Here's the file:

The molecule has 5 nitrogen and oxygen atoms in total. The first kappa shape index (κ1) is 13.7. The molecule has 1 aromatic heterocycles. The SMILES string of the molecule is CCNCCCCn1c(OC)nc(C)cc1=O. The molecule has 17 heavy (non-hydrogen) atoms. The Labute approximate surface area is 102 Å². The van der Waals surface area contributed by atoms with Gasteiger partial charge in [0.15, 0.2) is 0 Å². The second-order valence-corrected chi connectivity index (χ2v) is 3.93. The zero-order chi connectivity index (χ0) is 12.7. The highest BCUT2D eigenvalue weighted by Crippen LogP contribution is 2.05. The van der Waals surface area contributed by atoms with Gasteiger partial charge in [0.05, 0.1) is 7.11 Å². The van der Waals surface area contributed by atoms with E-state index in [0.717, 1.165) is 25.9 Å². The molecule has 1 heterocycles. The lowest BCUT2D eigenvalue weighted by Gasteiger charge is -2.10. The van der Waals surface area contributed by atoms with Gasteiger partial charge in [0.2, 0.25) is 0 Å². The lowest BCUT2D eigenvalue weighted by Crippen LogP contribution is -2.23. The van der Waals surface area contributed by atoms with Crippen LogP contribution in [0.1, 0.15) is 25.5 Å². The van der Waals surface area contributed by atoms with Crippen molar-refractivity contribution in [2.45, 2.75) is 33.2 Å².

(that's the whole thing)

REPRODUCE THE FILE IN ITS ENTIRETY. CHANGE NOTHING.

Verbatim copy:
The molecule has 5 nitrogen and oxygen atoms in total. The first kappa shape index (κ1) is 13.7. The molecule has 1 aromatic heterocycles. The SMILES string of the molecule is CCNCCCCn1c(OC)nc(C)cc1=O. The molecule has 17 heavy (non-hydrogen) atoms. The Labute approximate surface area is 102 Å². The van der Waals surface area contributed by atoms with Gasteiger partial charge in [0.15, 0.2) is 0 Å². The second-order valence-corrected chi connectivity index (χ2v) is 3.93. The zero-order chi connectivity index (χ0) is 12.7. The highest BCUT2D eigenvalue weighted by Crippen LogP contribution is 2.05. The van der Waals surface area contributed by atoms with Gasteiger partial charge in [0.05, 0.1) is 7.11 Å². The van der Waals surface area contributed by atoms with E-state index in [0.717, 1.165) is 25.9 Å². The molecule has 1 heterocycles. The lowest BCUT2D eigenvalue weighted by Gasteiger charge is -2.10. The van der Waals surface area contributed by atoms with Gasteiger partial charge in [0.2, 0.25) is 0 Å². The lowest BCUT2D eigenvalue weighted by Crippen LogP contribution is -2.23. The van der Waals surface area contributed by atoms with Crippen LogP contribution in [0.1, 0.15) is 25.5 Å². The van der Waals surface area contributed by atoms with Crippen molar-refractivity contribution in [2.45, 2.75) is 33.2 Å².